Counselling and Psychotherapy Units
Assessment Process in Counselling and Psychotherapy
This unit focuses on counselling and psychotherapy assessment and brief interventions based on the recovery-oriented and trauma-informed model of mental health practice. It includes the critical overview of the DSM 5, understanding main mental health disorders as classified in DSM 5, suicide risk and family violence assessments and interventions, as well as crisis responses and short-term management interventions. Assessment processes are broadened with “5Ps” biopsychosocial assessment method and practiced through the analysis of a range of case studies from the clinical practice.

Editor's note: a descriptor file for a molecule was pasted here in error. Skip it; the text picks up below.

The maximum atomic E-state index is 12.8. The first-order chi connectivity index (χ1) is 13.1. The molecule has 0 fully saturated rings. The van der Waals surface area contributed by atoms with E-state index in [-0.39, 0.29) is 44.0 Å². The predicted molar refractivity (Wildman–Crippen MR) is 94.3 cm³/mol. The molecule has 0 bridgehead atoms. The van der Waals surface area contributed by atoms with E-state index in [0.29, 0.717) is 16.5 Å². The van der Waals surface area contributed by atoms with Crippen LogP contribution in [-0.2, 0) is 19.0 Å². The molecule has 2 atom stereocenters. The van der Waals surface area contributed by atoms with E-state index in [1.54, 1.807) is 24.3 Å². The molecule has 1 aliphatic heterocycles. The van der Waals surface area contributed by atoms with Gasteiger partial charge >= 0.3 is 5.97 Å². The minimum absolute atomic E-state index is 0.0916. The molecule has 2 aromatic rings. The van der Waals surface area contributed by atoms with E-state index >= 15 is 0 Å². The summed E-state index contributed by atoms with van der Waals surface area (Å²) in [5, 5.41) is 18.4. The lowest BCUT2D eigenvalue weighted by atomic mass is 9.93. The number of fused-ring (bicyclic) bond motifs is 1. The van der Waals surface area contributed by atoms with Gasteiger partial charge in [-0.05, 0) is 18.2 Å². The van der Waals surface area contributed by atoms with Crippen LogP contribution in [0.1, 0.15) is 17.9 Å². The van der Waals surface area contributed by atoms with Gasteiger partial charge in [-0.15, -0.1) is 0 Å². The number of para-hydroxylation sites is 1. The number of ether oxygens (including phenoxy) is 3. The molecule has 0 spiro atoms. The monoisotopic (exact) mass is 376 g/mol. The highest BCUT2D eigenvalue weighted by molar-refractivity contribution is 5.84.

Cognitive Behavioural Therapies
Cognitive Behavioural Therapy (CBT) is a widely practiced form of psychotherapy. It is based on the notion that problems related to thoughts, feelings and actions are learnt over the course of a person’s development and can be unlearnt by applying the principles of learning theory and cognitive science using specific therapeutic interventions. CBT focuses on a person’s patterns of thinking and emotional response, as well as their behavioural and interpersonal patterns and coping strategies in the context of their current life circumstances and biography. This unit will cover a range of techniques and interventions, including Socratic dialogue, cognitive restructuring and role plays. Contemporary forms of CBT, such as Dialectic Behaviour Therapy (DBT), and Mindfulness-Based CBT (MBCBT) will also be a focus.
Ethics and Professional Development